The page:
My flickr contact Glyn Brownson took this great reflection in Lisbon, Spain with his Ricoh GR.
My flickr contact Bernd Schaefers posted this great silhouette image taken with his Ricoh GR II on the Rhine River in Cologne, Germany.
My flickr contact Chris Johnston posted this wonderfully detailed image of shedding and curling tree bark.
I was so stoked on the Degas mono print show at MoMA we’d just seen that I forgot that I snapped a picture of Anne reflecting in my iPhone which somehow got moved to the middle of the table (an unlikely place for it to be with beer, wine, and food around).
When you see a shot like this you have to quickly take it. Not a lot of time to fiddle with camera settings but more and more I’ve been leaving both cameras in spot metering mode which is essential for a shot like this in order to get the surface of the iPhone exposed correctly on the white (paper placemats) background.
This happened to me once before and I liked the results then as I like them now.
Pershing Square Cafe, across the street from Grand Central Station.
We took a quick trip into New York to see the Degas Monoprint show at MoMA which is ending this weekend. If you’re within striking distance, this show is highly recommended.
Degas was one of the first artists to really let out all the stops on multiple types of manipulation(s) to a print after it comes off the press. A single etching comes off, then he draws on it and it’s a one of a kind. That’s what a mono print is all about.
The show is incredible, well worth seeing.
I had planned to see this show earlier in the summer but as many of you know, my mother passed away and we got busy with all that that kind of event brings (burial, dealing with her house, belongings, and “estate”).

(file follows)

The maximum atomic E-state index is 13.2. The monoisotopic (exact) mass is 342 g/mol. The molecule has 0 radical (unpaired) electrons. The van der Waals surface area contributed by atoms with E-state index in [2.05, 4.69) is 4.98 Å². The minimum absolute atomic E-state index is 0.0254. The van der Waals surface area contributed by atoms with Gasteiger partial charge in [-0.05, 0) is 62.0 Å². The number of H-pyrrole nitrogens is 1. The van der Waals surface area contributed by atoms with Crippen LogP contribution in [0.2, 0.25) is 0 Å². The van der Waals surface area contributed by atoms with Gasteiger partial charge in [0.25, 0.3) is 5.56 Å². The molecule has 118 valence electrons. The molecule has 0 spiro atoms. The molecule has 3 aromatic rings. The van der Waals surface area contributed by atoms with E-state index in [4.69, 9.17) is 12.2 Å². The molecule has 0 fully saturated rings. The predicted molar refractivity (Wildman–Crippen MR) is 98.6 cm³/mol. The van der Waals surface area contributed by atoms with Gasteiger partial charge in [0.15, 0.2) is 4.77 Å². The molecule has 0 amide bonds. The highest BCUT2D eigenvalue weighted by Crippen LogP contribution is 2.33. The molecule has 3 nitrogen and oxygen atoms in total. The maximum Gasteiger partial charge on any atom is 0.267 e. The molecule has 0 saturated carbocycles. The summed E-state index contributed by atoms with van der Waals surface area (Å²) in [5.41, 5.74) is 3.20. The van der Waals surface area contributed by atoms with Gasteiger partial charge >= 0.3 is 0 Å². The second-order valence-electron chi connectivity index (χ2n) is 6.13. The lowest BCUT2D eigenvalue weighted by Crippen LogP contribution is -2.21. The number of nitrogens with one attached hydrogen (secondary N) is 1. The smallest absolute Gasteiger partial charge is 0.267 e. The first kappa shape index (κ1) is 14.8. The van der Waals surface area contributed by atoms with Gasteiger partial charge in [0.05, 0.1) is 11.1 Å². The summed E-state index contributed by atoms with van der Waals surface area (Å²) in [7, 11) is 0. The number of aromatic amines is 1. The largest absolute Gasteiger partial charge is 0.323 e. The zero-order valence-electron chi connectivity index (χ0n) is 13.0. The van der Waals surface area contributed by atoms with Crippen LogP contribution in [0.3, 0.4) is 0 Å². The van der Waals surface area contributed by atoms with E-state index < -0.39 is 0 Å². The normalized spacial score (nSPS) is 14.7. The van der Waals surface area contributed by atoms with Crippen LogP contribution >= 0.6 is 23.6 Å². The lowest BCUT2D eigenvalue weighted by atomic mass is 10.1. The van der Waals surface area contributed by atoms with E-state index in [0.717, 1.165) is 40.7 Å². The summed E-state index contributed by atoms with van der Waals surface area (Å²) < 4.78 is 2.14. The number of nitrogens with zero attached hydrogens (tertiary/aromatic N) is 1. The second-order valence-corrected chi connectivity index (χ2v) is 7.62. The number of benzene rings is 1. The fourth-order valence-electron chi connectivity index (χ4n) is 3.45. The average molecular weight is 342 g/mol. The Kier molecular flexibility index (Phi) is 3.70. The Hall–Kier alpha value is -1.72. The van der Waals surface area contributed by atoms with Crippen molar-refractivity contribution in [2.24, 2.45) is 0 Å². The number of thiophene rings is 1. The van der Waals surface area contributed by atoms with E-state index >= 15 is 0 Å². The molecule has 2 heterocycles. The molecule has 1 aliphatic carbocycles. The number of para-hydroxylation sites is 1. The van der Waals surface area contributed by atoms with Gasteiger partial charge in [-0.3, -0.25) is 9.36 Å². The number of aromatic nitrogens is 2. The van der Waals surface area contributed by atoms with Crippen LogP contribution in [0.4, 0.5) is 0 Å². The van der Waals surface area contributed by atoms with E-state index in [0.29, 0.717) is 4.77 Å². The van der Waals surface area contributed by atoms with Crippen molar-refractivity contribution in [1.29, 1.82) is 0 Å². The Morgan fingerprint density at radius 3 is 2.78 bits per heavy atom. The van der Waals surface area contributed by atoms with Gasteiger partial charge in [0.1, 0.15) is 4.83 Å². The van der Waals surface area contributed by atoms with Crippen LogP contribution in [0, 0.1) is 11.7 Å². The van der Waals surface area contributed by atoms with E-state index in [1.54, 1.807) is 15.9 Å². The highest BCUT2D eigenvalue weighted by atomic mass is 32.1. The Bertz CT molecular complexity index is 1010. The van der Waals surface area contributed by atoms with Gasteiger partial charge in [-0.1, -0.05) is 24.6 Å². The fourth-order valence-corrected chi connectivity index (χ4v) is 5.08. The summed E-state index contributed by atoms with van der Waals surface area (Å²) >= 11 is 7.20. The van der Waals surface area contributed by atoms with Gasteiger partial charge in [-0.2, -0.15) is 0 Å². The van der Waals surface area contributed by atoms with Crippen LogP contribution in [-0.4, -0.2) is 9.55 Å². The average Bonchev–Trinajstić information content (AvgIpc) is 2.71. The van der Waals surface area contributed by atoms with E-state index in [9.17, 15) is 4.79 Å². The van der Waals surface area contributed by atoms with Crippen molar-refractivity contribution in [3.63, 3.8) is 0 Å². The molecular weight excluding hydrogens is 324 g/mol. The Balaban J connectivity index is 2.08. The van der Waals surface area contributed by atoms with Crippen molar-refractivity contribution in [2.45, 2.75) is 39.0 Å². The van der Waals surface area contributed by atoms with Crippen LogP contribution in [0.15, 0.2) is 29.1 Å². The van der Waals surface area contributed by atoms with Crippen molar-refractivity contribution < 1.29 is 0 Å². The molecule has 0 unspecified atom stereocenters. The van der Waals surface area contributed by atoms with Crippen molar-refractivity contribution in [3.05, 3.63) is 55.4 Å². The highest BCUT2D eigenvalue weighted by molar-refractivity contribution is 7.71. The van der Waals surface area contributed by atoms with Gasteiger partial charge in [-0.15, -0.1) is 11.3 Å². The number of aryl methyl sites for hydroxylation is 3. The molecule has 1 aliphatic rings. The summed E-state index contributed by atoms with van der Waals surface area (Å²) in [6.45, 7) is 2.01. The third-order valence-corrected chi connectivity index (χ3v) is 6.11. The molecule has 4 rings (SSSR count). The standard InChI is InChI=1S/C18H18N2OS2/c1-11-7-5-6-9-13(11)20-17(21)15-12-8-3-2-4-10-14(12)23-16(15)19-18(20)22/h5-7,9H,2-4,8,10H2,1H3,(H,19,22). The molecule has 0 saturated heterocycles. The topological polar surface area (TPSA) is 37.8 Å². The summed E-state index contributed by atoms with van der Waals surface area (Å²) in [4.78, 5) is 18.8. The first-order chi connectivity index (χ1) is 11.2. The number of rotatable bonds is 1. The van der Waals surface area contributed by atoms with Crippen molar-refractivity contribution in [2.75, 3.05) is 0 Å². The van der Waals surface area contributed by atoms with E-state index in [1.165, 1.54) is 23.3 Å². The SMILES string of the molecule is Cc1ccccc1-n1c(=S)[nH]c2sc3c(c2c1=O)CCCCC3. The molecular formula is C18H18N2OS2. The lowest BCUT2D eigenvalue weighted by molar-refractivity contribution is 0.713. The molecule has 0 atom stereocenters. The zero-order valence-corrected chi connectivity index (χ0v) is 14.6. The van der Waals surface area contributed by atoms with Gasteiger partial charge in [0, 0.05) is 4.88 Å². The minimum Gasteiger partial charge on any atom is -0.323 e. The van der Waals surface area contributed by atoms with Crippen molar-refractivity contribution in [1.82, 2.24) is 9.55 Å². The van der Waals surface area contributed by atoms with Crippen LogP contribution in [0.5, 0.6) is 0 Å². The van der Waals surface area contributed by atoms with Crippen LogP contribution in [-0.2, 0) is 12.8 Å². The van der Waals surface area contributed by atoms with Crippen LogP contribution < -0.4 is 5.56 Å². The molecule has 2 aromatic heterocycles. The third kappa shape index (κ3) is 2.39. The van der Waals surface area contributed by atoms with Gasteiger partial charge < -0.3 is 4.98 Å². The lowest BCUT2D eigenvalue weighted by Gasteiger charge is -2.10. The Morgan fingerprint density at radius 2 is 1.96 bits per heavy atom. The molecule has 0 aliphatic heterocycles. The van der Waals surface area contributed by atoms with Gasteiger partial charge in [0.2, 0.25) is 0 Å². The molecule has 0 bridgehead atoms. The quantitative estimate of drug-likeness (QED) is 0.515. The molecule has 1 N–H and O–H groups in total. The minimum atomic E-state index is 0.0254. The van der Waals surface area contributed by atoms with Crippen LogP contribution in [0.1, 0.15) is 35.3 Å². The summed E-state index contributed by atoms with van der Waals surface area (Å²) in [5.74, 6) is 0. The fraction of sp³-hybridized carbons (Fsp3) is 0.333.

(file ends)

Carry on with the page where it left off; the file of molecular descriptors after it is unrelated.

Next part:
We came back from Los Angeles just in time to catch this show and both Anne and I loved it.
So, this high contrast Ricoh GR shot of a glass of water at dinner last night is my reference marker for Degas’ amazing mono prints.
The show catalog is up on Amazon ($5 cheaper than it was at MoMA) and while I don’t think it’s anywhere near what the show was, it might be worth checking out if you’re into this kind of printmaking.
Anyone who shoots high contrast images with the Ricoh GR needs to see this work for sure. It pre-dates the current crop of high contrast work by 150 years and Degas was a master of moving composition (he’s famous for his ballet dancers but he drew all kinds of people doing all kinds of things).
Mike Olbinski and Kerry Muzzy (music) put together one of the best storm chasing videos I’ve ever seen. Great integration between stop motion and music, and beautiful tornado activity without showing a “real” funnel until the very end.
Watch it full screen if you can.
Flying out to Los Angeles to empty my mother’s house.
I was deep in a much needed nap when my wife Anne started poking me and saying “I think this huge hole in the ground is the Grand Canyon.”
I woke up, peeked over her and indeed it was. I’m so out of the habit of taking window shots on planes it didn’t occur to me until we were almost past it to attempt one, but this is the one good shot I got.
That’s the south rim and the Colorado River and I must say, this was the cleanest window and the best view of the Grand Canyon I’ve ever seen in the hundreds of times I’ve flown over it. I was surprised the pilots didn’t come on the intercom and announce it, it was simply breathtaking.
I had the Ricoh GR II easily accessible and I didn’t have a lot of time to futz around with it so I shot and prayed. This is the high contrast monochrome JPEG pretty much straight out of the camera. It’s a more dramatic image than the RAW version, even heavily processed so I’m using it here because indeed, it was a dramatic sight.
My flickr contact Nico van Malssen shot this cabbage (or whatever it is) in The Netherlands with a Leica M.